Scoring first on the road is critical, and the Islanders have done that 11 times in 23 road games but own just a 7-4-0 record when accomplishing that feat, as when they allow the opponents to score first, they are just 3-7-0.

The Islanders are 7-1-0 when leading after the first and second periods.

They are coming off a four-game road trip where they failed too often early, going 1-3-0, leaving critical points on the table.

Standouts & Strugglers

After signing an eight-year extension before the season, Mathew Barzal has 11 goals and 30 assists in 40 games, currently on a six-game goal streak.

Brock Nelson leads the Islanders in goals with 15 and is second on the team with 23 assists, as he’s headed to his first All-Star Game appearance down in South Florida.

Zach Parise, the grizzled veteran, has 12 goals and seven assists as he has had a strong bounce-back season.

Noah Dobson is second in the NHL among defensemen with 10 goals and 14 assists.

Ilya Sorokin has been the best goaltender in the Metropolitan Division with a 2.29 GAA and a .926 SV%, along with three shutouts in 29 appearances.

Jean-Gabriel Pageau has done it all for New York, with 10 goals and 14 assists, along with winning 57 percent of his draws.

Anthony Beauvillier has just eight goals and eight assists in 38 games, finding himself a healthy at points this season.

Josh Bailey, who has been a healthy scratch a handful of times this season, has just six goals and 11 assists in 37 games.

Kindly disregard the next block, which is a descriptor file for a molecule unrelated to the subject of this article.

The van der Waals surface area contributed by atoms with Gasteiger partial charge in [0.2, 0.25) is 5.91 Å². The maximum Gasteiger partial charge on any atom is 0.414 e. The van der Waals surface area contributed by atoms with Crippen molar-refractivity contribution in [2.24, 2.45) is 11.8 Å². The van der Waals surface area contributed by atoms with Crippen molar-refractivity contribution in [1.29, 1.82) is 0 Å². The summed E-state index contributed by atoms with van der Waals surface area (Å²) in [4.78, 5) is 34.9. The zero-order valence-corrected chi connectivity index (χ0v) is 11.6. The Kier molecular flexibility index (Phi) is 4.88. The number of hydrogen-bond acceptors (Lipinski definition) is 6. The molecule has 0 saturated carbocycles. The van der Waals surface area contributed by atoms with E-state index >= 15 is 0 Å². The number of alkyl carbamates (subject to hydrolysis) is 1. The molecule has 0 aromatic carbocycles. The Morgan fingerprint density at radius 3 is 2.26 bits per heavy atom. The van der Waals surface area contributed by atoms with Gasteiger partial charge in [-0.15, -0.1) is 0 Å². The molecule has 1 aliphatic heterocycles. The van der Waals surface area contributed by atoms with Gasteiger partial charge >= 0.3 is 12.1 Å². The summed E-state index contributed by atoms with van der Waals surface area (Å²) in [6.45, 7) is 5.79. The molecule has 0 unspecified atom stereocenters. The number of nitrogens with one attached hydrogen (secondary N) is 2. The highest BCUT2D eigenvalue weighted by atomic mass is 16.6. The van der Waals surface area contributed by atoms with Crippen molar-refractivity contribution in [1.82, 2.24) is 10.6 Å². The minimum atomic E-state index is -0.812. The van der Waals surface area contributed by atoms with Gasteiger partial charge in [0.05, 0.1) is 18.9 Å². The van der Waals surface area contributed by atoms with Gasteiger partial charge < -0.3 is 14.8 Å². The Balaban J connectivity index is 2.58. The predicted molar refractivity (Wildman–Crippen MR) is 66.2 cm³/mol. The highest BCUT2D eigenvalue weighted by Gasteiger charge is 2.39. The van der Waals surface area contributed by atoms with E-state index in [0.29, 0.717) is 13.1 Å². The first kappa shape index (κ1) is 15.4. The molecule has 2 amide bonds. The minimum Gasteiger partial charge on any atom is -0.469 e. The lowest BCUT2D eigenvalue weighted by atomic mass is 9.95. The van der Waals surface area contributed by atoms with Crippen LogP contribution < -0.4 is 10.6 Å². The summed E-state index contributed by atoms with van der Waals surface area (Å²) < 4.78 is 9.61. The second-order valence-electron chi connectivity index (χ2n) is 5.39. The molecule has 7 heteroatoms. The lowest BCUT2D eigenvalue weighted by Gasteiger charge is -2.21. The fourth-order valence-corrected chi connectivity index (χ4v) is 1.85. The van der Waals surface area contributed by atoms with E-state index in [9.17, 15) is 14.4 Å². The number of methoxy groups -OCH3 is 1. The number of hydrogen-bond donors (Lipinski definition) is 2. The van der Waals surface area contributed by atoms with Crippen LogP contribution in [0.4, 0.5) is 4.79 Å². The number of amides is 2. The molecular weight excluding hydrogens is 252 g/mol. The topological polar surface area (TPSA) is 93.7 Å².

Robin Salo, who won the sixth defenseman job out of training camp, has shown that he is not yet ready to be an NHL player.

Injury Bug Unavoidable

The New York Islanders were ransacked with injuries in the first half after a quiet first month and a half. Here are the current injuries:

Mathew Barzal: Day-to-day with a lower-body injury, missed one game

Oliver Wahlstrom: Out indefinitely (IR) with a lower-body injury, has missed five games

Simon Holmstrom: Day-to-day (IR) with a lower-body injury, has missed six games, is skating

Kyle Palmieri: Day-to-day (IR) with an upper-body injury, has missed 10 games and 19 of last 20, is skating

Adam Pelech: Out indefinitely with an upper-body injury (IR), has missed 14 games, should start skating soon.

Cal Clutterbuck missed 13 games with a few different injuries this season. Netminder Semyon Varlamov missed eight games with a lower-body injury before returning to the crease Friday night.

There’s no question that the Islanders need to get healthy to give themselves a chance.

Call-Up Saviors

With all the injured players, the New York Islanders have had to rely on call-ups, who have played exceptionally well.

Simon Holmstrom showed off his defensive prowess in his 14 NHL games before his injury, with two goals. Hudson Fasching has been a revelation, with two goals and two assists in 14 games, proving to be a versatile player for Lane Lambert.

Top prospect Aatu Räty has looked strong in his limited minutes in seven NHL games, with two goals.

Defenseman Parker Wotherspoon, a rookie at 25, has filled in for Adam Pelech quite nicely, playing solid defense alongside Ryan Pulock.